As a 1981 graduate of Duke University, and the granddaughter and daughter of former Duke employees, I have a unique perspective relative to the university’s history. Someone in my family had been associated with Duke from the early 1930s to 1995, which afforded me an oral history of Duke over a 65-year period.
My grandparents and parents prepared and/or served food to almost every Duke student who walked the grounds of West and East Campus from the early 1930s to 1995. As a young girl, I experienced the segregated lunchroom for the African-American food service employees in the East Union Dining Hall. I heard my grandparents and parent contemporaneous conversations regarding a number of black firsts at Duke including, but not limited to the first African American food service supervisor, food service manager, students, May Day Queen, football player, basketball player, student body president and faculty. Each conversation from my grandparents and parents regarding these milestones possessed a sense of pride that Duke University was embracing change.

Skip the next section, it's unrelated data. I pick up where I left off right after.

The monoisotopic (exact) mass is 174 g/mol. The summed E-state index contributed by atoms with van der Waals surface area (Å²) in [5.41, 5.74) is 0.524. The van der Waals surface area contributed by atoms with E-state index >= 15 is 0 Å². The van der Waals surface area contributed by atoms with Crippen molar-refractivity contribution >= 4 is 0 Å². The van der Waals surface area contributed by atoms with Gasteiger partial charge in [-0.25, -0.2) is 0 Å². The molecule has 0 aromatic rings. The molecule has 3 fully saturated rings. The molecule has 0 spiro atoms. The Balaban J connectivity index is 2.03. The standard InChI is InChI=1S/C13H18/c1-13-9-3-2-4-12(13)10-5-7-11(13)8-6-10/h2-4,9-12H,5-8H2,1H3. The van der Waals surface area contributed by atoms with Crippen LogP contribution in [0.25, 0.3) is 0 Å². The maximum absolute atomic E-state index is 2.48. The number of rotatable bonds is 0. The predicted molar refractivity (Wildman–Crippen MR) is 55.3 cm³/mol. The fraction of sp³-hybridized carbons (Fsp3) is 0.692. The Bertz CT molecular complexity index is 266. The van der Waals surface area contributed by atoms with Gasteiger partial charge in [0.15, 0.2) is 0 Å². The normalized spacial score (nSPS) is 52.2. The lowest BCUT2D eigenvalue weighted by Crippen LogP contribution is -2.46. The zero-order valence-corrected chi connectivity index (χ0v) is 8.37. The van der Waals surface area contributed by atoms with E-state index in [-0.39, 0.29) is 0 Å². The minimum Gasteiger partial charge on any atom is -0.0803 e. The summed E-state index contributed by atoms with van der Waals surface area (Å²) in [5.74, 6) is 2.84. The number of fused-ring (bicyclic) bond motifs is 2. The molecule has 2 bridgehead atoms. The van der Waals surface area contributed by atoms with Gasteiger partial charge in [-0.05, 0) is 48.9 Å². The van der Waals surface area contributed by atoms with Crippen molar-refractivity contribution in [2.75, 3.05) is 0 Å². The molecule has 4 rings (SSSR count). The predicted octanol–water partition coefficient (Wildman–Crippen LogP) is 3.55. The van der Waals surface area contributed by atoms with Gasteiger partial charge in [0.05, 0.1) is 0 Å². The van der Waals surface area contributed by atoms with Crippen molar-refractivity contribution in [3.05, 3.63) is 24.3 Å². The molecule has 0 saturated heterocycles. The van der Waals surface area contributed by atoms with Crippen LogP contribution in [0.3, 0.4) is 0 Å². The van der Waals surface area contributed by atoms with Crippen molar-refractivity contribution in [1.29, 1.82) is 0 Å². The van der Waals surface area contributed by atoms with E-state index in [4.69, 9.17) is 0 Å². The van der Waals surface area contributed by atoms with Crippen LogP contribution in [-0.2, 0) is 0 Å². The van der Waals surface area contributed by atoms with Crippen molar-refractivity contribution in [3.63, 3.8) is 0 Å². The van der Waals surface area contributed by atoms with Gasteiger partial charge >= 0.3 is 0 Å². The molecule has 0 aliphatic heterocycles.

I also remember the fear, not for my grandparents or parents but for the students, regarding the takeover of the Allen Building by African-American students and the pictures of the police on campus. Yet there was a sense of pride exhibited in my parents’ conversation.
I had the pleasure of living in Gilbert-Adams Residential Hall my freshman year, where my mother was the food service manager at the Gilbert-Adams Dining Hall. The greatest pleasure of all was my graduation day. The pleasure, however, was not receiving a degree from Duke University, but for providing my parents the opportunity to attend the Saturday catered reception held on the East Campus lawn for graduates and parents. On that day my Mom and Dad were proud parents rather than the food service personnel for the first time in more than 30 years.
So, when I visit Duke University on October 5, 2013 for the 50th year commemoration I do so not only for myself as a Duke graduate, but also for my grandparents, parents and the many other African-American food service workers who have contributed as much to the history of Duke University as anyone else.
Susan Simms Marsh, ’81